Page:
Friday, December 08, 2017

The Lake Effect, by Erin McCahan

Briggs has what ought to be an easy summer job: helping an old lady take care of her beach house on Lake Michigan.  He’s good with old ladies – charming them the way he charms most women.  The summer is just a minor detour on his long-term career plans to go to college, law school, and make a lot of money.  Spending some time on the beach, taking care of an elderly woman, and perhaps meeting a local girl for some fun is just a chance to relax.

But he isn’t expecting stubborn and determined Mrs. Bozic. Nor the girl next door who is resistant to his charms.  And during a summer of home improvement, the quest for the perfect blue paint, funeral shopping with Mrs. B, and more than a few discussions about death, Briggs will learn a lot about life and plans.

At times charming and hilarious, I found myself ultimately defeated by the unevenness of the novel (the overuse of chapter breaks didn’t help much either!).  The story's strength is its characters.  Mrs. B was, of course, hilarious and a lovely foil to Briggs’s cavalier arrogance.  Girl next door Abigail seemed less valuable (this is not a story that really needs a romance and it did not get too far).  Briggs was the usual snarky crude boy with a heart of gold that YA writers love and girls will apparently tolerate.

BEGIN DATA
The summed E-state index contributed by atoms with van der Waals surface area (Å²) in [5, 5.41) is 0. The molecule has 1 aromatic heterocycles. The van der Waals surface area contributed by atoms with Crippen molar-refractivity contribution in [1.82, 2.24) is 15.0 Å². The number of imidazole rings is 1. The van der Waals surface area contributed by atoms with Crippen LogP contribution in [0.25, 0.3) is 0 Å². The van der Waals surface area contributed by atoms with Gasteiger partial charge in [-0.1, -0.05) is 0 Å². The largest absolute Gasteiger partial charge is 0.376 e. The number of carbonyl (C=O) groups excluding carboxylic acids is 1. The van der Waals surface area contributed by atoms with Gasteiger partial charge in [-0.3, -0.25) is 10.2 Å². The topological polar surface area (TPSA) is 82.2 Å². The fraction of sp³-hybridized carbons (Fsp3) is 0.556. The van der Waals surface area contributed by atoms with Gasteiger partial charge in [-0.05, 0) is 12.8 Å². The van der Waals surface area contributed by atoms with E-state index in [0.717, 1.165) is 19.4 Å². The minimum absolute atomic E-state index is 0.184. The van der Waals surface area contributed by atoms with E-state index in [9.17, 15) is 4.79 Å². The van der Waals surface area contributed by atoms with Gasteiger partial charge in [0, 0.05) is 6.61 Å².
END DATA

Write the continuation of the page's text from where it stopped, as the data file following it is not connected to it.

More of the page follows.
I do wish we could move beyond the idea that boys’ books need to have fart jokes and petty humiliation to attract male readers.  It’s a tiresome cliché and ultimately promotes the idea that boys should be callous and rude to each other (if there is a more fundamental cause of rape culture, I don’t know it!).  And in this case, it is such a contrast to the decent things that Briggs does.

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